An Interesting Article On Sleep FM

Discussion in 'Fibromyalgia Main Forum' started by suzetal, Apr 16, 2006.

  1. suzetal

    suzetal New Member

    ===Sleep disturbance===
    The sleep disturbance theory postulates that fibromyalgia is related to [[sleep]] quality. [[Electroencephalography]] (EEG) studies have shown that people with fibromyalgia lose deep sleep[http://www.arc.org.uk/about_arth/booklets/6013/6013.htm]. Circumstances that interfere with "stage 4" deep sleep (such as [[drug use]], pain, or [[anxiety]]) appear to be able to cause or worsen the condition.

    According to the sleep disturbance theory, an event such as a trauma or illness causes sleep disturbance and, possibly, some sort of initial chronic pain. These initiate the disorder. The theory supposes that "stage 4" sleep is critical to the function of the [[nervous system]], as it is during that stage that certain neurochemical processes in the body 'reset'. In particular, pain causes the release of the [[neuropeptide]] [[substance P]] in the [[spinal cord]], and substance P has the effect of amplifying pain and causing nerves near the initiating ones to become more sensitive to pain. Under normal circumstances, this just causes the area around a wound to become more sensitive to pain, but, if pain becomes chronic and body-wide, then this process can run out of control. The sleep disturbance theory holds that deep sleep is critical in order to reset the substance P mechanism and prevent this out-of-control effect.

    An interesting aspect of the sleep disturbance/substance P theory is that it explains "tender points" that are characteristic of fibromyalgia but which are otherwise enigmatic, since their positions don't correspond to any particular set of nerve junctions or other obvious body structures. The theory posits that these locations are more sensitive because the sensory nerves that serve them are positioned in the spinal cord to be most strongly affected by substance P. The theory also explains some of more general neurological features of fibromyalgia, since substance P is active in many other areas of the nervous system.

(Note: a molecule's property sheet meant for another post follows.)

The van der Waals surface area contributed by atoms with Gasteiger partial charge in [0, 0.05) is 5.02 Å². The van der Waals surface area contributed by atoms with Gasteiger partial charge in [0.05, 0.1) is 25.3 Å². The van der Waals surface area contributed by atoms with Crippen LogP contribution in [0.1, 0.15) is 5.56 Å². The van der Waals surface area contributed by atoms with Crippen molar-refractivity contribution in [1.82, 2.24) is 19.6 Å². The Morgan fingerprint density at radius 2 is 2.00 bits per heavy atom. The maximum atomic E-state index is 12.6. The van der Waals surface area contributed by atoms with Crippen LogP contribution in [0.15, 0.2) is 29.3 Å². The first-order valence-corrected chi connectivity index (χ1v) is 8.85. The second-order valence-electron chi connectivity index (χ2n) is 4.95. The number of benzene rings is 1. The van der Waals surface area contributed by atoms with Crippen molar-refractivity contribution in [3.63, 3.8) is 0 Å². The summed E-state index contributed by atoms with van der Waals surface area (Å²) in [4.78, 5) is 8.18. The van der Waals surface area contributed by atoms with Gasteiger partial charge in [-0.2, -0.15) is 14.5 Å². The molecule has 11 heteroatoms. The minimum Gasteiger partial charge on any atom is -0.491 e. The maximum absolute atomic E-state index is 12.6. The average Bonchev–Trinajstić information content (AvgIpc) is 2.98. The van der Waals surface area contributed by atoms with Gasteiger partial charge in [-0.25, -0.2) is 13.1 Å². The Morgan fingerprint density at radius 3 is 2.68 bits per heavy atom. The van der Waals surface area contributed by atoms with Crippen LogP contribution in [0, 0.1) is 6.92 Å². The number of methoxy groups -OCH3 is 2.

Critics of the theory argue that it does not explain slow-onset fibromyalgia, fibromyalgia present without tender points, or patients without heightened pain symptoms, and a number of the non-pain symptoms present in the disorder.

    Also of interest is a possible connection between this theory and the theory that [[chronic fatigue syndrome]] and [[post-polio syndrome]] are due, at least in part to damage to the [[ascending reticular activating system]] of the [[reticular formation]]. This area of the brain, in addition to apparently controlling the sensation of fatigue, is known to control sleep behaviors and is also believed to produce some neuropeptides, and thus injury or imbalance in this area could cause both CFS and sleep-related fibromyalgia, explaining why the two disorders so often occur together.

    Found it interesting about not having tender points and having FM.

    This one is also very interesting post polio syndrome.Symptoms same as CFS and FM.


    Post-polio syndrome (PPS) is a condition that frequently affects survivors of poliomyelitis, a viral infection of the nervous system, after recovery from an initial paralytic attack of the virus. Typically the symptoms appear 20-40 years after the original infection, at an age of 35 to 60. Symptoms include new or increased muscular weakness, pain in the muscles, and fatigue.